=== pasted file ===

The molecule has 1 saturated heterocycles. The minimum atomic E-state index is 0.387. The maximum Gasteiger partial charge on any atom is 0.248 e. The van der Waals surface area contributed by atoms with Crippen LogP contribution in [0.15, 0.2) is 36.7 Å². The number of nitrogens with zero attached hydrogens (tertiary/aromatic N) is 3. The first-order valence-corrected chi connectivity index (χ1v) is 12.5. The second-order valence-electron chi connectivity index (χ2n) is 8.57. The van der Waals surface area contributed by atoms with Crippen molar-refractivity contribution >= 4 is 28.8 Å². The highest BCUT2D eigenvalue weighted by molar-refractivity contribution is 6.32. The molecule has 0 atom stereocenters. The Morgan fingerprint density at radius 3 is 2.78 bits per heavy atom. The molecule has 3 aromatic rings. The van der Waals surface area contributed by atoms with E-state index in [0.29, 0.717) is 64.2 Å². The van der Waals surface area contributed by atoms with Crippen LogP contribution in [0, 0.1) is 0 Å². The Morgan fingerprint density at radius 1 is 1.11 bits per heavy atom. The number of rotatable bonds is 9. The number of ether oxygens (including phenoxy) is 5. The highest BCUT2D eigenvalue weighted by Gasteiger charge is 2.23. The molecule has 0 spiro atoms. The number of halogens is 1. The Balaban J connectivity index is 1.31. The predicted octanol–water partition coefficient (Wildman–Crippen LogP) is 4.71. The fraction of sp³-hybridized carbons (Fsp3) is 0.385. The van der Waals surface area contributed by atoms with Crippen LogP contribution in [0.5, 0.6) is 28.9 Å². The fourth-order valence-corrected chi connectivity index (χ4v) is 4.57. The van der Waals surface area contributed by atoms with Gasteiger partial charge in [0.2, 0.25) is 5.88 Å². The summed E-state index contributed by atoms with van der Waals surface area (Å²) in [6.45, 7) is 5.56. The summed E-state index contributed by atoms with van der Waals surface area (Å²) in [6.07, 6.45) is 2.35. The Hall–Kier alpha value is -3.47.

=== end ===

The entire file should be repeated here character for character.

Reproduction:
The molecule has 1 saturated heterocycles. The minimum atomic E-state index is 0.387. The maximum Gasteiger partial charge on any atom is 0.248 e. The van der Waals surface area contributed by atoms with Crippen LogP contribution in [0.15, 0.2) is 36.7 Å². The number of nitrogens with zero attached hydrogens (tertiary/aromatic N) is 3. The first-order valence-corrected chi connectivity index (χ1v) is 12.5. The second-order valence-electron chi connectivity index (χ2n) is 8.57. The van der Waals surface area contributed by atoms with Crippen molar-refractivity contribution >= 4 is 28.8 Å². The highest BCUT2D eigenvalue weighted by molar-refractivity contribution is 6.32. The molecule has 0 atom stereocenters. The Morgan fingerprint density at radius 3 is 2.78 bits per heavy atom. The molecule has 3 aromatic rings. The van der Waals surface area contributed by atoms with E-state index in [0.29, 0.717) is 64.2 Å². The van der Waals surface area contributed by atoms with Crippen LogP contribution in [0, 0.1) is 0 Å². The Morgan fingerprint density at radius 1 is 1.11 bits per heavy atom. The number of rotatable bonds is 9. The number of ether oxygens (including phenoxy) is 5. The highest BCUT2D eigenvalue weighted by Gasteiger charge is 2.23. The molecule has 0 spiro atoms. The number of halogens is 1. The Balaban J connectivity index is 1.31. The predicted octanol–water partition coefficient (Wildman–Crippen LogP) is 4.71. The fraction of sp³-hybridized carbons (Fsp3) is 0.385. The van der Waals surface area contributed by atoms with Crippen LogP contribution in [0.5, 0.6) is 28.9 Å². The fourth-order valence-corrected chi connectivity index (χ4v) is 4.57. The van der Waals surface area contributed by atoms with Gasteiger partial charge in [0.2, 0.25) is 5.88 Å². The summed E-state index contributed by atoms with van der Waals surface area (Å²) in [6.45, 7) is 5.56. The summed E-state index contributed by atoms with van der Waals surface area (Å²) in [6.07, 6.45) is 2.35. The Hall–Kier alpha value is -3.47.